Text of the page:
In Lebanon, an MCC partner is distributing COVID-19 hygiene kits to community members who are residents of a low-income neighbourhood, the majority of whom are Palestinian and Syrian refugees. The kits are packed with sanitizing products essential to helping families keep themselves safe from COVID-19. The hygiene kits are critical in these areas because of the density of population and because living arrangements make social distancing difficult. In addition, quality healthcare is limited or is not provided to refugees in this area.
And, of course, MCC's ongoing work in other areas like food security and education are as critical today as they ever were. The director of the UN World Food Program recently said that "the world could face multiple famines of biblical proportions within a few short months."
"How can we thank God enough for you?" says the Apostle Paul to the church in Thessalonica (3:9) in response to their overflowing love. Paul's sentiments match our own, as MCC thinks of each of you and how you are supporting MCC and facing challenges with love in your communities throughout Europe.
Mennonite Central Committee: Relief, development and peace in the name of Christ
MCC communique, 3. Juni 2020
Auszug in deutscher Sprache
Das MCC-Büro in Strassburg wird im Juli 2020 geschlossen.
In den letzten Monaten hat COVID-19 schwere finanzielle Herausforderungen für das Mennonitische Zentralkomitee (MCC) gebracht und uns gezwungen, den Finanzplan für die MCC-Länderprogramme überall zu kürzen, einschließlich der Projekte Kanada und den USA. Die Kürzungen des internationalen Programmbudgets um insgesamt 25 %, hat tiefe Auswirkungen auf Projekte und Personalbestand. Dies war für uns eine notwendige und schmerzliche Entscheidung.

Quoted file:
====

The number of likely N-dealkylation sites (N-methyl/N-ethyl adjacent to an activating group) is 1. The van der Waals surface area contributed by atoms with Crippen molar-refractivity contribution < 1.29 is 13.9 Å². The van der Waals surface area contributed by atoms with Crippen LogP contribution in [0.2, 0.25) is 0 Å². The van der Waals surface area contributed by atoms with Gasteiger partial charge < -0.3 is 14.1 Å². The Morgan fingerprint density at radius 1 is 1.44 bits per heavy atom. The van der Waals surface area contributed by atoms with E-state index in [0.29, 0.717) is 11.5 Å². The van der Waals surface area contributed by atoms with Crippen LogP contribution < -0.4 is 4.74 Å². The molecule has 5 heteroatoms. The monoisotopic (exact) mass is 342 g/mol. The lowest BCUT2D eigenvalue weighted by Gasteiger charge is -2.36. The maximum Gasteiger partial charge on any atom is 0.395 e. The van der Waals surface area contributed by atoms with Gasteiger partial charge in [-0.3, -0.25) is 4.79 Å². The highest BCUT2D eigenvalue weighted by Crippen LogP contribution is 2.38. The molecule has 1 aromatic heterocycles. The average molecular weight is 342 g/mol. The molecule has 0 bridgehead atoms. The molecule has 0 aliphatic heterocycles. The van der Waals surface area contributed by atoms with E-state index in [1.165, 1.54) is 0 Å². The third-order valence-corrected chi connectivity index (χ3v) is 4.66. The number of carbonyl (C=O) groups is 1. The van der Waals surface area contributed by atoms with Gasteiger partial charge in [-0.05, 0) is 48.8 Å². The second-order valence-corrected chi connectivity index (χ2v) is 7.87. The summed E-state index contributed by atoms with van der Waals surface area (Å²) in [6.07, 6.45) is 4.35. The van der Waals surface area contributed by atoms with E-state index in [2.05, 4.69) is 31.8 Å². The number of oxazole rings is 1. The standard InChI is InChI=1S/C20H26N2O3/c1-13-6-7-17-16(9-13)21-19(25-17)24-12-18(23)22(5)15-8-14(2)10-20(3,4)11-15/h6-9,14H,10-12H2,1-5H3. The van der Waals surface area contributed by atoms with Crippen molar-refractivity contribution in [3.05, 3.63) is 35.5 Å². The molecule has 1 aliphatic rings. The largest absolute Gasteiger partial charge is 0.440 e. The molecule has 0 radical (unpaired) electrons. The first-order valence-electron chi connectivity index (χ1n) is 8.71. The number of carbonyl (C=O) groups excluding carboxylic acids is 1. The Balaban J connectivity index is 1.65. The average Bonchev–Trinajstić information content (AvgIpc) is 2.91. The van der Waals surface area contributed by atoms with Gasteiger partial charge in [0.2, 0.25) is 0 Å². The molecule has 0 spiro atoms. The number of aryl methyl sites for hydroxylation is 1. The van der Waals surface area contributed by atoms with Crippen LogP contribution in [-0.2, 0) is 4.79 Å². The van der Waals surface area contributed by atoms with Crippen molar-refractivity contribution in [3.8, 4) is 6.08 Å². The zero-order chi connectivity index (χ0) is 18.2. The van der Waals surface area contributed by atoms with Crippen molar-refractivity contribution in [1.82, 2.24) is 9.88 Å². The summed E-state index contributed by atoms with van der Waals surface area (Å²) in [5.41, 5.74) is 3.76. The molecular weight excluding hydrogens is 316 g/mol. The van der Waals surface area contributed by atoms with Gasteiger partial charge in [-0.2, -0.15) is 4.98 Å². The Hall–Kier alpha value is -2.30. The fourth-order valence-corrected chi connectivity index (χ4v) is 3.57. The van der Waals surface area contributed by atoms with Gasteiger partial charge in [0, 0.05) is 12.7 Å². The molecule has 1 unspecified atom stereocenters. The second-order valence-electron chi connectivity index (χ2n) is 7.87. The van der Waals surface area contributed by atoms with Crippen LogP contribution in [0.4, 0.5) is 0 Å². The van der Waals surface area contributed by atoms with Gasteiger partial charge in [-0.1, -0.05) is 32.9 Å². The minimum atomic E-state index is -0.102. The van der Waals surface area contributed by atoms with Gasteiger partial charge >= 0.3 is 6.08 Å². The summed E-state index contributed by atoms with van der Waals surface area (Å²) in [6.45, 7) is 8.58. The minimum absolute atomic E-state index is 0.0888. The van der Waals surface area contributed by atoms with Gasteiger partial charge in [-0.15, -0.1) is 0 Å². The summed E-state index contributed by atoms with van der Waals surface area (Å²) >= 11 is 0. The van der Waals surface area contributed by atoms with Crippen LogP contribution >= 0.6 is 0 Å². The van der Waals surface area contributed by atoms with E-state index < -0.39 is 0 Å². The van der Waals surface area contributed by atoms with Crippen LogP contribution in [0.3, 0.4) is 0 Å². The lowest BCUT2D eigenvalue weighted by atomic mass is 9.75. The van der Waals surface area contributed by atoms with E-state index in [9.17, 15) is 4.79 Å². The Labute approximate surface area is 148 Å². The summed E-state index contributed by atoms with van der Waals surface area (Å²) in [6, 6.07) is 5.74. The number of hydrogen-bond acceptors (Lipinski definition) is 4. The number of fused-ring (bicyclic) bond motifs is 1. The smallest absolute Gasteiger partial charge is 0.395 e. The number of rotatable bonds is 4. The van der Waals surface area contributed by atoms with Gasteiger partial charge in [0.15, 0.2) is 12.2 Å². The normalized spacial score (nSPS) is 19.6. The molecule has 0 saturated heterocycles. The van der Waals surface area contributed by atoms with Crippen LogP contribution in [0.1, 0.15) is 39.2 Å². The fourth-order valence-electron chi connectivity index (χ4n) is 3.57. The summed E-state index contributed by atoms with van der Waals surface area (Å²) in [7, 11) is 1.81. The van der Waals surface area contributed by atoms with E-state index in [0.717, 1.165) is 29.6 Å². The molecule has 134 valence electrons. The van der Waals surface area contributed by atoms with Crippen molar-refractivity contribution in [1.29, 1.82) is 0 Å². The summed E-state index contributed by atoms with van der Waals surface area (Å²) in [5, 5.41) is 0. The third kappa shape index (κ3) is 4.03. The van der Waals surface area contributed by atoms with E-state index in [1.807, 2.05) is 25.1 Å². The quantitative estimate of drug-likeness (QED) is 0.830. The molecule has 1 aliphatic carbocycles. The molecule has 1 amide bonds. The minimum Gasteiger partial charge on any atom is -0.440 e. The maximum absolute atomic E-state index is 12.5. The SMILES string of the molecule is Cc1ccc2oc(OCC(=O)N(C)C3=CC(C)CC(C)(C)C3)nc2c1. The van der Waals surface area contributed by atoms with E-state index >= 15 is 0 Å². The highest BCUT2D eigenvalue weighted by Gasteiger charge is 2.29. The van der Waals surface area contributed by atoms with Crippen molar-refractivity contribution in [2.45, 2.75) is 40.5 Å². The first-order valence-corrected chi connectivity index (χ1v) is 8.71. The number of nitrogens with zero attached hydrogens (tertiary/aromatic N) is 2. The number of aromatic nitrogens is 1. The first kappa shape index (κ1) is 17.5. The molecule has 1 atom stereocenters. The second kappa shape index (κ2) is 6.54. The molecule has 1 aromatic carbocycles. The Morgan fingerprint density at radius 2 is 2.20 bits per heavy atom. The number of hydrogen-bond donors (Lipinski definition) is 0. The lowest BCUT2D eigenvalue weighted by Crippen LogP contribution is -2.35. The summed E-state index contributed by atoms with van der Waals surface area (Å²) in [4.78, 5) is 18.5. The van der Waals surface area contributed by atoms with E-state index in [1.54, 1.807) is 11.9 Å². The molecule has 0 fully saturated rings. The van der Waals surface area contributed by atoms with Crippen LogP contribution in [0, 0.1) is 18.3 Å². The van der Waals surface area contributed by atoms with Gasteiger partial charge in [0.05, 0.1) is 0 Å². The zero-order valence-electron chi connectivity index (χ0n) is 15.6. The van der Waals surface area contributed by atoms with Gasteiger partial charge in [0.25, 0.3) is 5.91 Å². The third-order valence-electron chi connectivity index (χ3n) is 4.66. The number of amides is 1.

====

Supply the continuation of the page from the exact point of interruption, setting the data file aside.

Unsere physische Vertretung in Westeuropa, das Büro in Frankreich, wird deswegen geschlossen. Wir verstehen, daß die Ankündigung dieser Nachricht, eine schwere Kost ist. Das viele sich Fragen was diese Schließung für die Arbeit von MCC mit den Mennoniten/Täufern in Europa bedeutet. Aber wir vertrauen darauf, daß die aktuellen finanziellen Herausforderungen neue Möglichkeiten und tiefere Verbindungen bringen werden.
Die MCC-Regionaldirektoren für Europa und den Nahen Osten verpflichteten sich, den täuferischen Partnern in Europa zuzuhören, um eine gemeinsame Vorstellung zu bekommen, wie die nächsten 100 Jahre gemeinsam aussehen könnten. Wir glauben, daß unsere jahrhundertealte Beziehung uns zu einer neuen Arbeitsweise führen wird.
Unsere Beziehung wird anders aussehen als bis jetzt. Aber wir wissen, daß wir gemeinsam im Namen Christi weiterhin den Schwächsten der Welt dienen werden. Auch wenn sich unserer Zusammenarbeit ändert, bleibt unser von Jesus gegebene Auftrag der gleiche.
Wir werden einander zuhören und gemeinsam eine neue Zukunft erarbeiten, wir zutiefst dankbar für eure treue Unterstützung. Mit euch geht unser weltweiter Dienst im Namen Christi weiter — und dieser Dienst ist heute wichtiger denn je.
Mennoniten, Mennonites, Täufer, Mennonitische Zentralkomitee ein internationales Hilfswerk